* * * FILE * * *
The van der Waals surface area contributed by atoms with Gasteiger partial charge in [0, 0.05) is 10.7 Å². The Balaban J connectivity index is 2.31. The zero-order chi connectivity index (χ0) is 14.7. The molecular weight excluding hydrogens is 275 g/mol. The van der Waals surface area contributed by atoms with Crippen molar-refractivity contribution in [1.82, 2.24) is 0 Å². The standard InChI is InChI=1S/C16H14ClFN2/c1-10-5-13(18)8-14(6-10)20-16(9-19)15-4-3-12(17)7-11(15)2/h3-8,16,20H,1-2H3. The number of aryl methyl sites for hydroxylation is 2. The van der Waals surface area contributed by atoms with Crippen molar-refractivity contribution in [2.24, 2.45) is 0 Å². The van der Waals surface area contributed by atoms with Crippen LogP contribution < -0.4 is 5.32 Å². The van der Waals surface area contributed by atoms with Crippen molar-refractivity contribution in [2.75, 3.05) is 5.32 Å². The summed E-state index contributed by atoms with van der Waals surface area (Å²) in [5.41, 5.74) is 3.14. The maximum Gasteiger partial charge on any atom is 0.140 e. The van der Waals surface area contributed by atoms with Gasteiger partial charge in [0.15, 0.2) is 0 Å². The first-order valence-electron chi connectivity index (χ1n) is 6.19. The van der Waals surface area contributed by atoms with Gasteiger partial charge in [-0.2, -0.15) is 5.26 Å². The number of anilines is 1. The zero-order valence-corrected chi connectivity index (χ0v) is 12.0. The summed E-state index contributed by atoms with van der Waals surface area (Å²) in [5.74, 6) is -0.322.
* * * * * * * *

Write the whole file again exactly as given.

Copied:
The van der Waals surface area contributed by atoms with Gasteiger partial charge in [0, 0.05) is 10.7 Å². The Balaban J connectivity index is 2.31. The zero-order chi connectivity index (χ0) is 14.7. The molecular weight excluding hydrogens is 275 g/mol. The van der Waals surface area contributed by atoms with Crippen molar-refractivity contribution in [1.82, 2.24) is 0 Å². The standard InChI is InChI=1S/C16H14ClFN2/c1-10-5-13(18)8-14(6-10)20-16(9-19)15-4-3-12(17)7-11(15)2/h3-8,16,20H,1-2H3. The number of aryl methyl sites for hydroxylation is 2. The van der Waals surface area contributed by atoms with Crippen molar-refractivity contribution in [2.24, 2.45) is 0 Å². The van der Waals surface area contributed by atoms with Crippen LogP contribution < -0.4 is 5.32 Å². The van der Waals surface area contributed by atoms with Crippen molar-refractivity contribution in [2.75, 3.05) is 5.32 Å². The summed E-state index contributed by atoms with van der Waals surface area (Å²) in [5.41, 5.74) is 3.14. The maximum Gasteiger partial charge on any atom is 0.140 e. The van der Waals surface area contributed by atoms with Gasteiger partial charge in [0.15, 0.2) is 0 Å². The first-order valence-electron chi connectivity index (χ1n) is 6.19. The van der Waals surface area contributed by atoms with Gasteiger partial charge in [-0.2, -0.15) is 5.26 Å². The number of anilines is 1. The zero-order valence-corrected chi connectivity index (χ0v) is 12.0. The summed E-state index contributed by atoms with van der Waals surface area (Å²) in [5.74, 6) is -0.322.